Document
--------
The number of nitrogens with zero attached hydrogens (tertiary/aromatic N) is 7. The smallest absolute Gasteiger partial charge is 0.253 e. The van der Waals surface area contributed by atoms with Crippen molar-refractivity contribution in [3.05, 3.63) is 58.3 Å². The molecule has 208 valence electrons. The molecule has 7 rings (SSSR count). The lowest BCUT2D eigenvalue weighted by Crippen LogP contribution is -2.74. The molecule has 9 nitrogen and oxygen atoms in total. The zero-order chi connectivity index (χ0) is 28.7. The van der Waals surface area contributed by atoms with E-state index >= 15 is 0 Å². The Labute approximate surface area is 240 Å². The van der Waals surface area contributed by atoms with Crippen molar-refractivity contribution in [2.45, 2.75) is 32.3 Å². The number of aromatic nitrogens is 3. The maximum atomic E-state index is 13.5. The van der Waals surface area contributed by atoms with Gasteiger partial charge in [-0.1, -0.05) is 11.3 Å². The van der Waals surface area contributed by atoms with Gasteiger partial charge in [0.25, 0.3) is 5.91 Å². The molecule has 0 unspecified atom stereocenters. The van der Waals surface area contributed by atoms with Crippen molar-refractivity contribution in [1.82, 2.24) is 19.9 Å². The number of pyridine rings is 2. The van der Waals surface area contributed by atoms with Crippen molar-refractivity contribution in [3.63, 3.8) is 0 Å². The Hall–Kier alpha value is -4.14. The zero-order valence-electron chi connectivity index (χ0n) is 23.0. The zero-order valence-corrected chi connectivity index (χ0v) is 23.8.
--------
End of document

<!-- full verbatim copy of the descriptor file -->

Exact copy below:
The number of nitrogens with zero attached hydrogens (tertiary/aromatic N) is 7. The smallest absolute Gasteiger partial charge is 0.253 e. The van der Waals surface area contributed by atoms with Crippen molar-refractivity contribution in [3.05, 3.63) is 58.3 Å². The molecule has 208 valence electrons. The molecule has 7 rings (SSSR count). The lowest BCUT2D eigenvalue weighted by Crippen LogP contribution is -2.74. The molecule has 9 nitrogen and oxygen atoms in total. The zero-order chi connectivity index (χ0) is 28.7. The van der Waals surface area contributed by atoms with E-state index >= 15 is 0 Å². The Labute approximate surface area is 240 Å². The van der Waals surface area contributed by atoms with Crippen molar-refractivity contribution in [2.45, 2.75) is 32.3 Å². The number of aromatic nitrogens is 3. The maximum atomic E-state index is 13.5. The van der Waals surface area contributed by atoms with Gasteiger partial charge in [-0.1, -0.05) is 11.3 Å². The van der Waals surface area contributed by atoms with Gasteiger partial charge in [0.25, 0.3) is 5.91 Å². The molecule has 0 unspecified atom stereocenters. The van der Waals surface area contributed by atoms with Crippen molar-refractivity contribution in [1.82, 2.24) is 19.9 Å². The number of pyridine rings is 2. The van der Waals surface area contributed by atoms with Crippen molar-refractivity contribution in [3.63, 3.8) is 0 Å². The Hall–Kier alpha value is -4.14. The zero-order valence-electron chi connectivity index (χ0n) is 23.0. The zero-order valence-corrected chi connectivity index (χ0v) is 23.8.